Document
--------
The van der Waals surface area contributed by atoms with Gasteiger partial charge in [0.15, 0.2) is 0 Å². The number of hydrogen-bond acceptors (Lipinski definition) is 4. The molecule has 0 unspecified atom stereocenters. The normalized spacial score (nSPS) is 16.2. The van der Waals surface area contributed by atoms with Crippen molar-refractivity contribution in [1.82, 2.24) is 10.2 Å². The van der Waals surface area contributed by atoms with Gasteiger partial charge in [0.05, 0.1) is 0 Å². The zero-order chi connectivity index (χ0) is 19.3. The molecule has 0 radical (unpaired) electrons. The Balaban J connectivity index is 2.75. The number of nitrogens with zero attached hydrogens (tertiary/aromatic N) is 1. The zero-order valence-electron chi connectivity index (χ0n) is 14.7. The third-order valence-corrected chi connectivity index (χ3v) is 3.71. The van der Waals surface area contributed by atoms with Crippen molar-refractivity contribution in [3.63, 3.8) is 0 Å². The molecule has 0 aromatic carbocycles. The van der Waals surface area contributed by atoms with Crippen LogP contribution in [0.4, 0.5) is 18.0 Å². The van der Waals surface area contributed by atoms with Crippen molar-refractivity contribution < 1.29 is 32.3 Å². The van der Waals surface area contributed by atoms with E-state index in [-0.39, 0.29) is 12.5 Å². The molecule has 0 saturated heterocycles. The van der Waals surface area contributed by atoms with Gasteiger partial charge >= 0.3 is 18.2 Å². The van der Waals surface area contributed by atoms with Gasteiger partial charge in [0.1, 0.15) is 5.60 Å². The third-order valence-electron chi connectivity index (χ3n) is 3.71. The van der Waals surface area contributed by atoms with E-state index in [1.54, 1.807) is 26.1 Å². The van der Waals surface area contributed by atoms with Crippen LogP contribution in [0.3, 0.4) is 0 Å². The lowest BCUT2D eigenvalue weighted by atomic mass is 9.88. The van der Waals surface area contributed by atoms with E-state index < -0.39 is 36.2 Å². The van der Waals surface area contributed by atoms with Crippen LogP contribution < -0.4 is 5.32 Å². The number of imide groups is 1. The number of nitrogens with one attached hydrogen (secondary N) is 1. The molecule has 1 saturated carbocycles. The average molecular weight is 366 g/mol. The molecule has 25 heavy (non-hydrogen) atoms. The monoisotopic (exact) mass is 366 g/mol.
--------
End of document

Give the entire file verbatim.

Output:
The van der Waals surface area contributed by atoms with Gasteiger partial charge in [0.15, 0.2) is 0 Å². The number of hydrogen-bond acceptors (Lipinski definition) is 4. The molecule has 0 unspecified atom stereocenters. The normalized spacial score (nSPS) is 16.2. The van der Waals surface area contributed by atoms with Crippen molar-refractivity contribution in [1.82, 2.24) is 10.2 Å². The van der Waals surface area contributed by atoms with Gasteiger partial charge in [0.05, 0.1) is 0 Å². The zero-order chi connectivity index (χ0) is 19.3. The molecule has 0 radical (unpaired) electrons. The Balaban J connectivity index is 2.75. The number of nitrogens with zero attached hydrogens (tertiary/aromatic N) is 1. The zero-order valence-electron chi connectivity index (χ0n) is 14.7. The third-order valence-corrected chi connectivity index (χ3v) is 3.71. The van der Waals surface area contributed by atoms with Crippen molar-refractivity contribution in [3.63, 3.8) is 0 Å². The molecule has 0 aromatic carbocycles. The van der Waals surface area contributed by atoms with Crippen LogP contribution in [0.4, 0.5) is 18.0 Å². The van der Waals surface area contributed by atoms with Crippen molar-refractivity contribution < 1.29 is 32.3 Å². The van der Waals surface area contributed by atoms with E-state index in [-0.39, 0.29) is 12.5 Å². The molecule has 0 saturated heterocycles. The van der Waals surface area contributed by atoms with Gasteiger partial charge >= 0.3 is 18.2 Å². The van der Waals surface area contributed by atoms with Gasteiger partial charge in [0.1, 0.15) is 5.60 Å². The third-order valence-electron chi connectivity index (χ3n) is 3.71. The van der Waals surface area contributed by atoms with E-state index in [1.54, 1.807) is 26.1 Å². The van der Waals surface area contributed by atoms with Crippen LogP contribution in [0.3, 0.4) is 0 Å². The lowest BCUT2D eigenvalue weighted by atomic mass is 9.88. The van der Waals surface area contributed by atoms with E-state index < -0.39 is 36.2 Å². The van der Waals surface area contributed by atoms with Crippen LogP contribution < -0.4 is 5.32 Å². The number of imide groups is 1. The number of nitrogens with one attached hydrogen (secondary N) is 1. The molecule has 1 saturated carbocycles. The average molecular weight is 366 g/mol. The molecule has 25 heavy (non-hydrogen) atoms. The monoisotopic (exact) mass is 366 g/mol.